The IT department used to be a cloistered realm.
It was a place of mystery, where secretive wizards intoned the mystical enchantments that would keep the payroll system online. Arcane knowledge of sendmail configuration files was passed from master to apprentice, and the rites of Deep Magic were maintained.
And then, in 2007, Apple released the iPhone, and everything changed.
Not only was it functional, it was beautiful. Sleek lines, glossy finish. Apps on their phone were easy to buy, easy to install, and easy to use. End users very quickly got used to the idea.
Suddenly computers weren’t the private domain of the wizards and their secret knowledge.
Computers were for everyone, everywhere. Familiar with the ease of computing at home and at play, people started to wonder why they couldn’t have this sort of experience at work.
The reason was that corporate IT had become a hygiene factor, like working lights and toilets; necessary to run a company, but not exactly fun. And like any merely necessary function, IT was seen as a cost centre. A place to be squeezed to free up capital for investment in other, more important areas.
IT resisted, but without much success. They would grumble about the longer-term consequences, but couldn’t sell the story and couldn't get the required budget. And when things did deteriorate – slow email, old software – IT was blamed, and resented it. Mutual dislike developed between IT and the business, and became the status quo in most companies you see today.
Meanwhile, business units had no option but to get their IT from the internal group. Some business units would break out on their own, building parallel IT departments when the pain became too great, only to spawn consolidation projects, accompanied with a decree from on high that Thou Shalt Have No Other IT But This.
Not any more.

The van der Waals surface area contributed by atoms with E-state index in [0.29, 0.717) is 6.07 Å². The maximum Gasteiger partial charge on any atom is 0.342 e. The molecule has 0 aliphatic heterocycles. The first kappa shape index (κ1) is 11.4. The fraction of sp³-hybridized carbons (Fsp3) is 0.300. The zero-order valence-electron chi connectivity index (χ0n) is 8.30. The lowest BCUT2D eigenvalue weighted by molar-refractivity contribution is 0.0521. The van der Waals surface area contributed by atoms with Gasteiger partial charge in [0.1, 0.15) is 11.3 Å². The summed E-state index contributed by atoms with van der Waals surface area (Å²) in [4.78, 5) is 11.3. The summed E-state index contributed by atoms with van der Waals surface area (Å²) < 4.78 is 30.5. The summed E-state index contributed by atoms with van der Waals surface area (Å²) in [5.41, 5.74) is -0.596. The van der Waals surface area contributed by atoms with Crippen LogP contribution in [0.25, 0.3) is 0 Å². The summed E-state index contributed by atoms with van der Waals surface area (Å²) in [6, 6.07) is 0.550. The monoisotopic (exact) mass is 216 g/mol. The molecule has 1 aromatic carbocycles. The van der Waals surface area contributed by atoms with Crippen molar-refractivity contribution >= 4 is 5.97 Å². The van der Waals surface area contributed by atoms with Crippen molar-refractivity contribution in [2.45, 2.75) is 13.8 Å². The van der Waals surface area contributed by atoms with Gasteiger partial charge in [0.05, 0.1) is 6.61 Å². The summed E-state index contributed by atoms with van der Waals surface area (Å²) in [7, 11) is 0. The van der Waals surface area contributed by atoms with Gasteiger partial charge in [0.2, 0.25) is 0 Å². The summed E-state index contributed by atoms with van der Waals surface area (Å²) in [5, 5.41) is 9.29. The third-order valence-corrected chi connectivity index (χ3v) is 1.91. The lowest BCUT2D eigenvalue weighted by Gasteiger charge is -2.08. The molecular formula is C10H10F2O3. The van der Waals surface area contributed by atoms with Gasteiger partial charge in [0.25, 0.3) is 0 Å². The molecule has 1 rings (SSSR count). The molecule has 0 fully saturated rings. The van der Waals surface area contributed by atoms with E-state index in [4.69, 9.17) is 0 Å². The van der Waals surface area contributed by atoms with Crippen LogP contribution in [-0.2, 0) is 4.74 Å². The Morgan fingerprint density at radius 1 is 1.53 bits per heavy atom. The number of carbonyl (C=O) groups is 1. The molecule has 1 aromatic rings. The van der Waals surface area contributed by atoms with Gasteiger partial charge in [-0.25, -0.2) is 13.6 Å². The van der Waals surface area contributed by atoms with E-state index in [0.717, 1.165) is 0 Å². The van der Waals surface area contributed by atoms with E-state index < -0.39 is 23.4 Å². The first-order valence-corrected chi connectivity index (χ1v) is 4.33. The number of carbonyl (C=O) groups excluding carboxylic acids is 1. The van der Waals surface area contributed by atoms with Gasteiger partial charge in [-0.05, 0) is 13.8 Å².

Now, business users are spoiled for choice, and are abandoning centralised IT in droves. The success of Salesforce.com and Amazon Web Services are symptoms of the disease of corporate IT: Given the choice, why would your customers buy from you?
The answer is clear: they won’t.
IT desperately needs the help of experienced marketers and salespeople to help them figure out what their customers value, and how to sell it to them at a reasonable price. The knowledge exists, and the experience exists. It just isn’t in IT.
Long derided by technical folk, sales and marketing are vital functions for any business. Without marketing, you don’t know what to make, and no one will have heard of you. Without sales, you make no money and go out of business. It doesn’t matter how low your costs are if your revenue is zero.
The time has come for progressive IT leaders to hire marketing talent to help them sell themselves.
Figuring out what customers really want, and what they’re willing to pay for it, takes real skill.
Expecting existing technical staff (DBAs, sysadmins, and the like) to do it when they have no training or experience in marketing is as ludicrous as giving salespeople Administrator access to the Exchange cluster.